If you want to be a psychologist

Wednesday, October 30, 2013

City year can prepare you for that too. Today in after school I had to manage the step-up room. This is a space where students go when they bully, fight, get 3 warnings, or do something that needs correction. They have to sit out of the fun and reflect on their actions. Reflection isn't easy for middle schoolers and it requires proper coaching and prompting. Twelve year olds aren't very logical and they act out on impulses. The 6th grader I was dealing with was in the step up room for calling a white boy (the ONLY white kid in the school who was adopted by African-American parents) an f-- highlighter. He responded back by saying, "go to the back of the bus." From there hell broke loose and they yelled offensive terms back and forth.
I found it strange that they were so defensive when I had to take them away for their bad behavior. They were upset, but it seemed to me that they didn't understand that what they did was wrong. When they were confronted they automatically started yelling and blaming the other person for their actions. These kids have so much to learn....
The 3 students stayed with me for an hour. There were manipulative tears, threats, and not a lot of sitting still. Yet the 3 of them were able to apologize and I was able to mediate for them so they could work out their differences. Happy day!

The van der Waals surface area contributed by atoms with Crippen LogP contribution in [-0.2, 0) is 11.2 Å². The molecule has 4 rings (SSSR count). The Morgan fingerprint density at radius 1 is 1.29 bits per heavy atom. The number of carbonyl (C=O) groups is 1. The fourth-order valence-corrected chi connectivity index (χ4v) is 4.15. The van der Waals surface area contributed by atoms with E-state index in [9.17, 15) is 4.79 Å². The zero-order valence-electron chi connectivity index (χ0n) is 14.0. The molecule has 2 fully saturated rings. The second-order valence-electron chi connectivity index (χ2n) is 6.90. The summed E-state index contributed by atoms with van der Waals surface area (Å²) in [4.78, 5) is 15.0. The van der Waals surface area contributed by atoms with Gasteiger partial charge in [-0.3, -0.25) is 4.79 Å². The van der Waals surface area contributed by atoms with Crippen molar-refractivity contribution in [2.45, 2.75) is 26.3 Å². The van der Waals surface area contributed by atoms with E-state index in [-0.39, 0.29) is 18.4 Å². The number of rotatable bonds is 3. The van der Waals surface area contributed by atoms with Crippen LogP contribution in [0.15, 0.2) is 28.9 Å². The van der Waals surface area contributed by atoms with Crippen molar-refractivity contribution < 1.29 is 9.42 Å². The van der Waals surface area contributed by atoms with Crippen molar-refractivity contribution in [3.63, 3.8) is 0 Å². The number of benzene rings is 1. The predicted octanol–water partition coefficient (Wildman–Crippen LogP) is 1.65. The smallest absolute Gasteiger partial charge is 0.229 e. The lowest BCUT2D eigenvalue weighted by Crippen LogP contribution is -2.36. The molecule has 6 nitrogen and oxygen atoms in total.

To conclude, all 3 students were suspended from after school for a few days and the dean was informed of their behavior. He was not happy. 

Note: this post was written on the subway on 10/30/13. 


  1. the best thing you can teach a kid is that they are responsible for their own words and actions...they should feel free to speak their mind but know that if there is an offense taken, out of love you really do need to right your wrong. i love following your new york adventures...thanks for putting your life online!

  2. I wish your school could implement something that I had in middle school. It was called SSTOP - Students Solving Their Own Problems. Select students (about 20 of us, maybe?) were trained in mediation and conflict resolution skills. Then, when kids had problems like your example, they had a choice of going to the principal's office/step-up room/detention OR working it out with a SSTOP counselor. The SSTOP student and the 2 students with the problem would meet in a room ALONE without any adults and work to resolve the issue. If it couldn't be resolved, then students would be suspended or meet with adults, etc. I look back on this and am totally amazed that my school had this program and (i think) at how well it worked. It not only taught the SSTOP counselors some amazing skills but it gave the students the responsibility to work out problems w/o adults.


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